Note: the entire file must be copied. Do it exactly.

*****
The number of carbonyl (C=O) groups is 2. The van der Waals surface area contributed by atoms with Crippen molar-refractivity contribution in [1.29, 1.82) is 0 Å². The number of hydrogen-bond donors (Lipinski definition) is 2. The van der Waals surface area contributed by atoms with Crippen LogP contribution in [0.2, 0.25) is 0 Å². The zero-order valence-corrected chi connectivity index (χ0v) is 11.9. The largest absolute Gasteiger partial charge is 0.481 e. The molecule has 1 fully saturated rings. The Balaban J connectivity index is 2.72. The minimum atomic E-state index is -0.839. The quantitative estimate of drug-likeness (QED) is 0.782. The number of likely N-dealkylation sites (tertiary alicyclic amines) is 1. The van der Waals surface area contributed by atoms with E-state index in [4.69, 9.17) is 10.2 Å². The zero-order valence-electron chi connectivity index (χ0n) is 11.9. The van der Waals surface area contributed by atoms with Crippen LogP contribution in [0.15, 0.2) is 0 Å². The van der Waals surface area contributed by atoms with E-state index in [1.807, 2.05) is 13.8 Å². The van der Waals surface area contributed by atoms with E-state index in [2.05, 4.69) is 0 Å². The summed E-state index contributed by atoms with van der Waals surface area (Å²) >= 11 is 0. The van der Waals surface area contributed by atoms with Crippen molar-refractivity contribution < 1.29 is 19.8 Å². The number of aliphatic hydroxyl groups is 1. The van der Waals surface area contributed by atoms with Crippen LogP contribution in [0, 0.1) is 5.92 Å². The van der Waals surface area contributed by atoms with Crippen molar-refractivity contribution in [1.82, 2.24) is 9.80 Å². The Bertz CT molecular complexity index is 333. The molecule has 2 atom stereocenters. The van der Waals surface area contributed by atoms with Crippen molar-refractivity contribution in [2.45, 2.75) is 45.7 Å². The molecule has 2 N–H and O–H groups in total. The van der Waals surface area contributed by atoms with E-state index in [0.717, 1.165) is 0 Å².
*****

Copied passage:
The number of carbonyl (C=O) groups is 2. The van der Waals surface area contributed by atoms with Crippen molar-refractivity contribution in [1.29, 1.82) is 0 Å². The number of hydrogen-bond donors (Lipinski definition) is 2. The van der Waals surface area contributed by atoms with Crippen LogP contribution in [0.2, 0.25) is 0 Å². The zero-order valence-corrected chi connectivity index (χ0v) is 11.9. The largest absolute Gasteiger partial charge is 0.481 e. The molecule has 1 fully saturated rings. The Balaban J connectivity index is 2.72. The minimum atomic E-state index is -0.839. The quantitative estimate of drug-likeness (QED) is 0.782. The number of likely N-dealkylation sites (tertiary alicyclic amines) is 1. The van der Waals surface area contributed by atoms with E-state index in [4.69, 9.17) is 10.2 Å². The zero-order valence-electron chi connectivity index (χ0n) is 11.9. The van der Waals surface area contributed by atoms with Crippen LogP contribution in [0.15, 0.2) is 0 Å². The van der Waals surface area contributed by atoms with E-state index in [1.807, 2.05) is 13.8 Å². The van der Waals surface area contributed by atoms with E-state index in [2.05, 4.69) is 0 Å². The summed E-state index contributed by atoms with van der Waals surface area (Å²) >= 11 is 0. The van der Waals surface area contributed by atoms with Crippen molar-refractivity contribution < 1.29 is 19.8 Å². The number of aliphatic hydroxyl groups is 1. The van der Waals surface area contributed by atoms with Crippen LogP contribution in [0, 0.1) is 5.92 Å². The van der Waals surface area contributed by atoms with Crippen molar-refractivity contribution in [1.82, 2.24) is 9.80 Å². The Bertz CT molecular complexity index is 333. The molecule has 2 atom stereocenters. The van der Waals surface area contributed by atoms with Crippen molar-refractivity contribution in [2.45, 2.75) is 45.7 Å². The molecule has 2 N–H and O–H groups in total. The van der Waals surface area contributed by atoms with E-state index in [0.717, 1.165) is 0 Å².